Estate planning includes the process of mapping out who will make decisions about your health care and assets—money and property— if you become incompetent, as well as what happens to your asset safter you pass away. It can also direct who will care for your children and pets when you’re gone.
A surprising 66% of Canadians don’t know the end-of-life wishes of their spouse. But this is probably largely because no one wants to think about their demise. However, neglecting this important issue could cause uncertainty, family fights, and the payment of higher disposition taxes. Do your family a favour—complete these essential estate planning documents today so there are fewer questions at the end of your life.
Also known as a “power of attorney,” this estate planning document gives a designated person the power to act in your stead if you become incapacitated. Living wills come in several forms. For instance:
- A medical/healthcare power of attorney conveys your wishes concerning life support and other medical procedures if you become terminally ill, unconscious, or brain dead.
- A financial power of attorney allows your chosen person to pay your bills, file your tax returns, and make bank deposits and withdrawals on your behalf.
- A property power of attorney transfers authority to manage your real estate assets.
A will, also called a “last will and testament,” is the pillar of any estate plan. If you die without a will—known as dying intestate—the province you lived in decides how to distribute your assets. The laws of intestacy typically distribute the first $50,000 of value of your estate to your surviving spouse and divide the rest between your spouse and children. If you have no spouse or children, your parents are next in line to receive your assets, followed by your siblings.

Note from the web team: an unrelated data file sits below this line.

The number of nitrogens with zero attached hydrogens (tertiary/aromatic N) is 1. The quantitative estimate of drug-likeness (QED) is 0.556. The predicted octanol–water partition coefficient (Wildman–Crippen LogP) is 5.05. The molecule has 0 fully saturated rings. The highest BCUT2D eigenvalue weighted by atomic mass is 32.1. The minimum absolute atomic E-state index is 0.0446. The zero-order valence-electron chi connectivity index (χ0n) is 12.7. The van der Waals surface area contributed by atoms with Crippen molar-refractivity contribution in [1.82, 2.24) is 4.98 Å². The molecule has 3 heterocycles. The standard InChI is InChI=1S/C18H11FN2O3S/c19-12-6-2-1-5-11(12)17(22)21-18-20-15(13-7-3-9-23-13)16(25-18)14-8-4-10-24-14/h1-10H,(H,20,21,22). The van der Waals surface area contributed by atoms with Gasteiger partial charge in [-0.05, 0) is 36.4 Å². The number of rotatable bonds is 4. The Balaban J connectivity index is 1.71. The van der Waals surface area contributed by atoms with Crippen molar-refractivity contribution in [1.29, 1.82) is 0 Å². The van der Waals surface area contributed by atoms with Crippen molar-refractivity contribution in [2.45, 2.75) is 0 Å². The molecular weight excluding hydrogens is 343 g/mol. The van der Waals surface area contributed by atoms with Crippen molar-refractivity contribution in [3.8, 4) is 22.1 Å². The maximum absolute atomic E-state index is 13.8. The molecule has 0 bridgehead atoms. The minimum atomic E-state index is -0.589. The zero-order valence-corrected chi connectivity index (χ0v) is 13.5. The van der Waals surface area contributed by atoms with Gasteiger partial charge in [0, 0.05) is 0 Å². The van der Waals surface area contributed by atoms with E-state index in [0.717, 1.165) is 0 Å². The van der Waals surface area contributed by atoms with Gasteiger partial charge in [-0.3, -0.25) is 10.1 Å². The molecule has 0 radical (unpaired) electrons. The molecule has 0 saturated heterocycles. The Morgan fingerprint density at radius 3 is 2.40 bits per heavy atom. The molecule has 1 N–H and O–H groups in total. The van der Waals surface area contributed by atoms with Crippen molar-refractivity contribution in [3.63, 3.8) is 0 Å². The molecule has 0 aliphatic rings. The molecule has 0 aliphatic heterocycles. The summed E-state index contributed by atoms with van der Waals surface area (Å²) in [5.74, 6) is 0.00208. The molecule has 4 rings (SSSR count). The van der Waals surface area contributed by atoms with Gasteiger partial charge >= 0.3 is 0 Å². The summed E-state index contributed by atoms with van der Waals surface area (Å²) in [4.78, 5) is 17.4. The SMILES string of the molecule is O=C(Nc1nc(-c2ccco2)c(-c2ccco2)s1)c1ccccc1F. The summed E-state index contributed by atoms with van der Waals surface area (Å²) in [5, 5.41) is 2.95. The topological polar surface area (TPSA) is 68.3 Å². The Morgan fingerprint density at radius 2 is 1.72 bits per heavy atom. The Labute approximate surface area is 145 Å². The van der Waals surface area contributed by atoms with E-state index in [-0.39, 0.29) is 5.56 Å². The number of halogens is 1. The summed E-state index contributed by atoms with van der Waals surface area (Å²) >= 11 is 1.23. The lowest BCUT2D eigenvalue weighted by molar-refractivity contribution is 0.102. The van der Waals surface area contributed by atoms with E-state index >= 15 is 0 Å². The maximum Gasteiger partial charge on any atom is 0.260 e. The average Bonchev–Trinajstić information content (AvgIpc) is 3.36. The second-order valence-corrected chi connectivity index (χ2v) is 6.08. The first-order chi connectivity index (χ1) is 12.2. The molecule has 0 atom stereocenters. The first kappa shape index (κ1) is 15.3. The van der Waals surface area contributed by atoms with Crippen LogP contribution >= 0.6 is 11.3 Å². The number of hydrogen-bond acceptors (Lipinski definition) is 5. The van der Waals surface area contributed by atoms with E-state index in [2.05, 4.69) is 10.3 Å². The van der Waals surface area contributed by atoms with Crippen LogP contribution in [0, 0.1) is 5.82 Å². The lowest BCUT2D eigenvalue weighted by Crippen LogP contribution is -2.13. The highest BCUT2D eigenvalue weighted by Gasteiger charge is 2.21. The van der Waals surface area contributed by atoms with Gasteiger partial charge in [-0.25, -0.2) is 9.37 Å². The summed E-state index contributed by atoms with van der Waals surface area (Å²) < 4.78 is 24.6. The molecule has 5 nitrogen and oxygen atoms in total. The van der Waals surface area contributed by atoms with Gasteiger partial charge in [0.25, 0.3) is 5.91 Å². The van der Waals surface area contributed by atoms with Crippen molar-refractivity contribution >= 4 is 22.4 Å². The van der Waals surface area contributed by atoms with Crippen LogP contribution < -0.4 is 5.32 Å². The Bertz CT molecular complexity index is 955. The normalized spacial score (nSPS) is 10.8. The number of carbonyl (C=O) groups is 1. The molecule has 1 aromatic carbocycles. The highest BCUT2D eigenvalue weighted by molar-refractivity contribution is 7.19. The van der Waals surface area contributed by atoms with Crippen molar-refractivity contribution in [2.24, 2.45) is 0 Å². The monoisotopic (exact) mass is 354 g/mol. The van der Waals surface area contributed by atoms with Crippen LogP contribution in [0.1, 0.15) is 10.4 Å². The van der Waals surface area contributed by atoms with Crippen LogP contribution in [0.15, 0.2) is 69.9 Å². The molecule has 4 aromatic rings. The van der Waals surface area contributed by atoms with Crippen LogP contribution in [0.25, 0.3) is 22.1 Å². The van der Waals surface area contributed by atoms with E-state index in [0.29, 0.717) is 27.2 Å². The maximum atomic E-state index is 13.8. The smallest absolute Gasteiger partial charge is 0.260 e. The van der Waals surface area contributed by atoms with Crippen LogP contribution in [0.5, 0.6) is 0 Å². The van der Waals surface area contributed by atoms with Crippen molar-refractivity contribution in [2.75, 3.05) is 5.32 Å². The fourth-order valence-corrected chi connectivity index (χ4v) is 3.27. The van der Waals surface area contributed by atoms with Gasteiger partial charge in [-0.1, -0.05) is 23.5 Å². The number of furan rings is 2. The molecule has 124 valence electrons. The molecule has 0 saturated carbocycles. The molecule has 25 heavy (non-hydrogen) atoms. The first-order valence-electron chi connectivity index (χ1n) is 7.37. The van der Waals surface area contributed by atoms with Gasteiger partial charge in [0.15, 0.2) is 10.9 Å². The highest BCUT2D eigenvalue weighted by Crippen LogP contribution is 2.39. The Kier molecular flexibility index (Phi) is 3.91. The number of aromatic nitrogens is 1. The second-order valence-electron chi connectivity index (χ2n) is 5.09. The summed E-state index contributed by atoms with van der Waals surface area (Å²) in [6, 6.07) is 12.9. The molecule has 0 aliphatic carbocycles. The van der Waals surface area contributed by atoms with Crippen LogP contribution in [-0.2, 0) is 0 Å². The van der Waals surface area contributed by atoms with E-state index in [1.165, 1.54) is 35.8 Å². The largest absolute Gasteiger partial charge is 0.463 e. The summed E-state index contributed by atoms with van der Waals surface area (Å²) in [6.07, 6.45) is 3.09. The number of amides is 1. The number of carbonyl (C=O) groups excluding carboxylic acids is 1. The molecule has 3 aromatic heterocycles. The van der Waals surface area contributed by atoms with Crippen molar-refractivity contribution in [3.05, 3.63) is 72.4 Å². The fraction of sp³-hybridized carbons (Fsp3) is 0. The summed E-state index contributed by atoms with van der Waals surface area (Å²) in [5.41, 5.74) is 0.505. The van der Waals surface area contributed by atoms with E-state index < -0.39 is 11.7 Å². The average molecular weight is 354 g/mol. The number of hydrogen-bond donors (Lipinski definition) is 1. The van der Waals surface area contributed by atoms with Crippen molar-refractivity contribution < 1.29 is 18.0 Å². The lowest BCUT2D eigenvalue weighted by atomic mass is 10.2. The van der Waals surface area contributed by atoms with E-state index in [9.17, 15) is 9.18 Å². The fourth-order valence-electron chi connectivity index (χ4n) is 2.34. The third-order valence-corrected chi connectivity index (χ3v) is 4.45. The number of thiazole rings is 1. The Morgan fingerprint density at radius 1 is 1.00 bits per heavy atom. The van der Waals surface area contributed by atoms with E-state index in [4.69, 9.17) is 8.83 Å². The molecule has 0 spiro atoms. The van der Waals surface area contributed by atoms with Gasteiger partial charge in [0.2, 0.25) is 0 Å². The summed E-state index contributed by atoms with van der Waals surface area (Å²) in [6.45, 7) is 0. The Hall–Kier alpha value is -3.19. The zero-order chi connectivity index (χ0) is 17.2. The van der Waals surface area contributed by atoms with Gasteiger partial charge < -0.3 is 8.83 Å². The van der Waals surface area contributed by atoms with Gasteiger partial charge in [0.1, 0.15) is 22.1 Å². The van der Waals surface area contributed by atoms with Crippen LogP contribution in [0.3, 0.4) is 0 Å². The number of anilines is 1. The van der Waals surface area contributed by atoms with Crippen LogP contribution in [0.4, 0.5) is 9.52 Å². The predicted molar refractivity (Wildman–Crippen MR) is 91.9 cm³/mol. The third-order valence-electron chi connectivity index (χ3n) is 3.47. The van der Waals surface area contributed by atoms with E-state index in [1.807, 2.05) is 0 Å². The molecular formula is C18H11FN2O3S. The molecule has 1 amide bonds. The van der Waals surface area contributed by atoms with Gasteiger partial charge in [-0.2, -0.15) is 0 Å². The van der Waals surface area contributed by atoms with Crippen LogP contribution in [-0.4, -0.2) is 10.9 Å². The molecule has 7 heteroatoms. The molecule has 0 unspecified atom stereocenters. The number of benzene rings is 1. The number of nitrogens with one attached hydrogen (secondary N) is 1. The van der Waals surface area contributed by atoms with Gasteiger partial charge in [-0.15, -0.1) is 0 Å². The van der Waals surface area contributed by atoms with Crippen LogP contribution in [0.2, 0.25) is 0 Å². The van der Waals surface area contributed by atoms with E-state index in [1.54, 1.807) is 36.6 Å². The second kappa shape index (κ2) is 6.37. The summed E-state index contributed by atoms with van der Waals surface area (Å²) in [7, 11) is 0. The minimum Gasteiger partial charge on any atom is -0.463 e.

Wills include the following information:
- Named executor (the person responsible for carrying out your wishes)
- Primary beneficiaries (the people you want to give specific assets to)
- Secondary beneficiaries (the people who will receive certain assets if the primary beneficiaries pass away)
- Named guardian(s) for your minor children
- Life insurance policy information
- Disability insurance information
- Funeral wishes
While a will ensures that your heirs inherit the appropriate assets, a trust is often a more efficient way to transfer those assets. A trust allows you to transfer assets while you’re alive, bypass probate and the associated fees, and reduce capital gains taxes. Many types of trusts are available to suit different needs. Some examples include:
- Revocable living trust
- Testamentary trust
- Alter-ego trust
- Joint-spousal trust
Estate planning is a complex topic. To ensure your end-of-life wishes are granted, your best bet is to work with an estate planning lawyer at Miskin Law Professional Corporation. Our Ontario lawyers have over 60 years of combined experience and are ready to help you create a sound estate plan. Call our Peterborough office today at 647-849-3160 or schedule your free consultation online.